Carbon nanotubes (CNTs) are tantalizing candidates for semiconductor electronics because of their exceptional charge transport properties and one-dimensional electrostatics. Ballistic transport approaching the quantum conductance limit of 2G 0 = 4e (2)/h has been achieved in field-effect transistors (FETs) containing one CNT. However, constraints in CNT sorting, processing, alignment, and contacts give rise to nonidealities when CNTs are implemented in densely packed parallel arrays such as those needed for technology, resulting in a conductance per CNT far from 2G 0. The consequence has been that, whereas CNTs are ultimately expected to yield FETs that are more conductive than conventional semiconductors, CNTs, instead, have underperformed channel materials, such as Si, by sixfold or more. We report quasi-ballistic CNT array FETs at a density of 47 CNTs μm(-1), fabricated through a combination of CNT purification, solution-based assembly, and CNT treatment. The conductance is as high as 0.46 G 0 per CNT. In parallel, the conductance of the arrays reaches 1.7 mS μm(-1), which is seven times higher than the previous state-of-the-art CNT array FETs made by other methods. The saturated on-state current density is as high as 900 μA μm(-1) and is similar to or exceeds that of Si FETs when compared at and equivalent gate oxide thickness and at the same off-state current density. The on-state current density exceeds that of GaAs FETs as well. This breakthrough in CNT array performance is a critical advance toward the exploitation of CNTs in logic, high-speed communications, and other semiconductor electronics technologies.
The potential of thermoelectric materials to generate electricity from the waste heat can play a key role in achieving a global sustainable energy future. In order to proceed in this direction, it is essential to have thermoelectric materials that are environmentally friendly and exhibit high figure of merit, ZT. Oxide thermoelectric materials are considered ideal for such applications. High thermoelectric performance has been reported in single crystals of Ca3Co4O9. However, for large scale applications single crystals are not suitable and it is essential to develop high-performance polycrystalline thermoelectric materials. In polycrystalline form, Ca3Co4O9 is known to exhibit much weaker thermoelectric response than in single crystal form. Here, we report the observation of enhanced thermoelectric response in polycrystalline Ca3Co4O9 on doping Tb ions in the material. Polycrystalline Ca3-xTbxCo4O9 (x = 0.0-0.7) samples were prepared by a solid-state reaction technique. Samples were thoroughly characterized using several state of the art techniques including XRD, TEM, SEM and XPS. Temperature dependent Seebeck coefficient, electrical resistivity and thermal conductivity measurements were performed. A record ZT of 0.74 at 800 K was observed for Tb doped Ca3Co4O9 which is the highest value observed till date in any polycrystalline sample of this system.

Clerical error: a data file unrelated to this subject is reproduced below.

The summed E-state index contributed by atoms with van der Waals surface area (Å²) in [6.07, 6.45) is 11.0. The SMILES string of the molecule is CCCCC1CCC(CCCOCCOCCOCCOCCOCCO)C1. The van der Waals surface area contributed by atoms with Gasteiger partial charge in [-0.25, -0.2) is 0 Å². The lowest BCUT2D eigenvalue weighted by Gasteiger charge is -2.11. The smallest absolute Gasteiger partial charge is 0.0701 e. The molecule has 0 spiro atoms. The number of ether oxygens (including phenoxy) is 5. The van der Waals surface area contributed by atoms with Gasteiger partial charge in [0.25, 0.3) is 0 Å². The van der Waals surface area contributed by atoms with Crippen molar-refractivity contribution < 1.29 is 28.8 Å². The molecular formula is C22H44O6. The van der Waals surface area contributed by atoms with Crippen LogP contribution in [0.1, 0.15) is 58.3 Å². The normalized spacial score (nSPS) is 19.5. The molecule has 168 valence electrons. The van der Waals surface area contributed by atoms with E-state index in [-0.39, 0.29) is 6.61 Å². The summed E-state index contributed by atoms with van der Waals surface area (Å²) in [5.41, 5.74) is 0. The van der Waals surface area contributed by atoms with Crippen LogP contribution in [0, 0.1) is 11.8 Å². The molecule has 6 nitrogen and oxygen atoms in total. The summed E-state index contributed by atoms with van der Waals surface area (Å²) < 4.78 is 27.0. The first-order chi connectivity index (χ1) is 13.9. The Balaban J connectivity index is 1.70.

In recent years, zinc oxide (ZnO) has become one of the most popular research materials due to its unique properties and various applications. ZnO is an intrinsic semiconductor, with a wide bandgap (3.37 eV) and large exciton binding energy (60 meV) making it suitable for many optical applications. In this experiment, the simple hydrothermal method is used to grow indium-doped ZnO nanostructures on a silicon wafer, which are then annealed at different temperatures (400°C to 1,000°C) in an abundant oxygen atmosphere. This study discusses the surface structure and optical characteristic of ZnO nanomaterials. The structure of the ZnO nanostructures is analyzed by X-ray diffraction, the superficial state by scanning electron microscopy, and the optical measurements which are carried out using the temperature-dependent photoluminescence (PL) spectra. In this study, we discuss the broad peak energy of the yellow-orange emission which shows tendency towards a blueshift with the temperature increase in the PL spectra. This differs from other common semiconductors which have an increase in their peak energy of deep-level emission along with measurement temperature.